There are times when it’s hard to reconcile the man who has this type of empathy for those in a more lowly position, with the man who has developed feelings for such a young child. There is no record made of when Ruskin’s feelings begin to change towards her. I kept wondering why Mrs La Touche allowed the developing friendship, knowing the rumours surrounding the collapse of his first marriage? In fact we know that Effie Gray did contact and warn Rose’s family. He had also known Effie from childhood, befriended the family and eventually married when she came of age. This troubled part of his life is covered in the third part of the book so we can make comparisons. His devotion seems to be known in society because he even reproduced some of Rose’s earliest letters in his writings to preserve them. The scandal resonates through the decades and is even alluded to in Nabokov’s Lolita. He is such an introspective man and seems so earnest in his feelings that I actually worried about his mental health – what would happen if this should go wrong? I was impressed with the author’s ability to take us so deep within the psyche of this complicated man, to the point where I started to feel as if I knew him.
Rose is presented so vividly that it’s easy to see why Ruskin might be innocently charmed by her. Ruskin write of her:
‘Sometimes she had a surprising understanding of adult attitudes: at the next moment she was once more completely a child. She had a pretty way of making herself engaging, even coquettish, but could also be rather solemn […] I don’t know what to make of her […] She wears her round hat in the sauciest way possible—and is a firm—fiery little thing.’
So in his mind she is a precocious young lady with a very definite character. It’s hard to know if this is how all adults viewed her or whether this is Ruskin’s mindset showing; the words ‘coquettish’ and ‘sauciest’ suggesting a sexual connotation. Is this what he perceives because he has a troubling attitude towards girls? Or is it his life’s quest to find a wife who will behave as he wants? If he is looking for the Victorian ideal of an ‘Angel in the House’ maybe he feels he can mould a younger girl into this image of saintly womanhood.The author brings Rose to life so we are not confined to Ruskin’s gaze. I felt for this ‘fiery’ girl because she is so controlled, by Victorian society, but also by her very religious and dominant father. Her mother often seems elusive, which may be why Rose has such an independent air about her. However, Mrs La Touche also controls – through manipulation. I enjoyed the scenes where Rose lets go and plays with Ruskin and her sister, she needs to let loose and she is teaching him to do the same. Because of this sense of release they get from each other I found myself looking forward to those scenes where they can do this, he allows her to tease him and seems to drop his rather pompous guard. Yet, if he does propose marriage, would he continue to let Rose be this free and determined? I found myself alternating between relief that Ruskin was able to get outside his own head and enjoy himself in the moment, and concern that marriage to Ruskin would confine and depress Rose.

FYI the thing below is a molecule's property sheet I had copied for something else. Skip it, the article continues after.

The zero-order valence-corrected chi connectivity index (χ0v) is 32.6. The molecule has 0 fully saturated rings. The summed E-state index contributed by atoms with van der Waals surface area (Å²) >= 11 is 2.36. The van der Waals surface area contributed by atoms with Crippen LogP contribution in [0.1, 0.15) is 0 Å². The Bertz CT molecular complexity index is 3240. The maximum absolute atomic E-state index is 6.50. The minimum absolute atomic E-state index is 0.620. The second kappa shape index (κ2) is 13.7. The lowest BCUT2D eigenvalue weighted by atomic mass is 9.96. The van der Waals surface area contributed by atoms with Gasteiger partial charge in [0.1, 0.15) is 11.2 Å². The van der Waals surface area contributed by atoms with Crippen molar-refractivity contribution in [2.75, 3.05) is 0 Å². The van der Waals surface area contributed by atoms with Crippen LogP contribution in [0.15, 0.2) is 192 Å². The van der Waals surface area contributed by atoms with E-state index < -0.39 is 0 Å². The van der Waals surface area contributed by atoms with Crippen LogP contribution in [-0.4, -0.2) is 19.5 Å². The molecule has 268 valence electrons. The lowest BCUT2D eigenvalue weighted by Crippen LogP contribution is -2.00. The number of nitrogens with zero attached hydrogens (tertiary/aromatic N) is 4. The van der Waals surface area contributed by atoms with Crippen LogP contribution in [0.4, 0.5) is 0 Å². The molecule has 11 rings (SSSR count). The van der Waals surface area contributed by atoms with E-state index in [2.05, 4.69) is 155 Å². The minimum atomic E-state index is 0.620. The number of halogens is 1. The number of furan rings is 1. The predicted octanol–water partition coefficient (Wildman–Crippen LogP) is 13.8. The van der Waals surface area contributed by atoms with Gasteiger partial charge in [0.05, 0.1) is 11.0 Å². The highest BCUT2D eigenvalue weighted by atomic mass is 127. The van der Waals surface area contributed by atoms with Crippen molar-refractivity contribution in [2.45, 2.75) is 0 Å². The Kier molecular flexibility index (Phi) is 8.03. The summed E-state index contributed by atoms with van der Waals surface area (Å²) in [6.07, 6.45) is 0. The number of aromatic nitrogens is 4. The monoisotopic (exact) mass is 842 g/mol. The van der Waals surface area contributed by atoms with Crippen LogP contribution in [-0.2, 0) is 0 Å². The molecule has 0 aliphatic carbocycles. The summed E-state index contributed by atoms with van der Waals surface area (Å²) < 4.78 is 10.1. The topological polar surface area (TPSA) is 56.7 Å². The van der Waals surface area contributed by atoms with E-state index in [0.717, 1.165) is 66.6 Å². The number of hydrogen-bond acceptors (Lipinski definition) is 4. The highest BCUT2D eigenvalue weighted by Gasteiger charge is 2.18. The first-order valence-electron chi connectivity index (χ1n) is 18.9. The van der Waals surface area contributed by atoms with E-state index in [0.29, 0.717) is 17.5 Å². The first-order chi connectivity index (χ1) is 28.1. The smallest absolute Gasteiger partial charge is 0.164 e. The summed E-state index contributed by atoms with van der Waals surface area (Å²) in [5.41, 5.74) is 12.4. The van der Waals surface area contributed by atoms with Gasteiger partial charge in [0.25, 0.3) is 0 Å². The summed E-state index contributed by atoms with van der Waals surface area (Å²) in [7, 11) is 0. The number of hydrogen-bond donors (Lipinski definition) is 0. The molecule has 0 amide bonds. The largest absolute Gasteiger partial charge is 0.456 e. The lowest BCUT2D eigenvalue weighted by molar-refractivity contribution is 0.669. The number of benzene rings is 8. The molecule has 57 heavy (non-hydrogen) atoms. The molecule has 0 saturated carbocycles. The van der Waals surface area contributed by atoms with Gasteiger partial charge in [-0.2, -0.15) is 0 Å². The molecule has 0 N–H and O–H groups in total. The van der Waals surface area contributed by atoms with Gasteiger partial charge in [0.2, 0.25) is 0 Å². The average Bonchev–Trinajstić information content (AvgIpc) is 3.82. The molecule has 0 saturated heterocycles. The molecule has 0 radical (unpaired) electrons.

The author really has produced an amazing piece of work here; as rich in historical research as it in imagination I enjoyed the way the book includes letters between them and the atmosphere created as Rose moves through different countries from France to Italy and Switzerland. The vivid descriptions of these places are very painterly and I could really see how it must look to Rose. I didn’t fully know the ending to the story and won’t reveal it here, but as we compare the older man with his younger counterpart in part 3 we can see that Ruskin has mellowed with age. Yes his inner world is full of angst but outwardly he seems less petulant and guarded. I found empathy for him, where previously I thought he was a dreadfully pompous and repressed individual with a strange mix of arrogance and lack of confidence. The depth this author has gone to in order to uncover the hidden aspects of Ruskin is admirable. He now has some sympathy from me, despite my concerns about his need to control and perhaps groom young girls whose personality is not yet fully formed. This book has been an incredible undertaking and is an intelligent, interesting and admirable piece of work.
Meet The Author | Rebecca Lipkin had a passion for Victorian art and literature from a young age. She first discovered John Ruskin through E.M. Forster’s novel, ‘A Room with a View’, and later joined the Ruskin Society at the age of seventeen to learn more about Ruskin’s work. Rebecca pursued a career in journalism, specialising in arts writing and theatre reviews, and has worked for a number of national publications.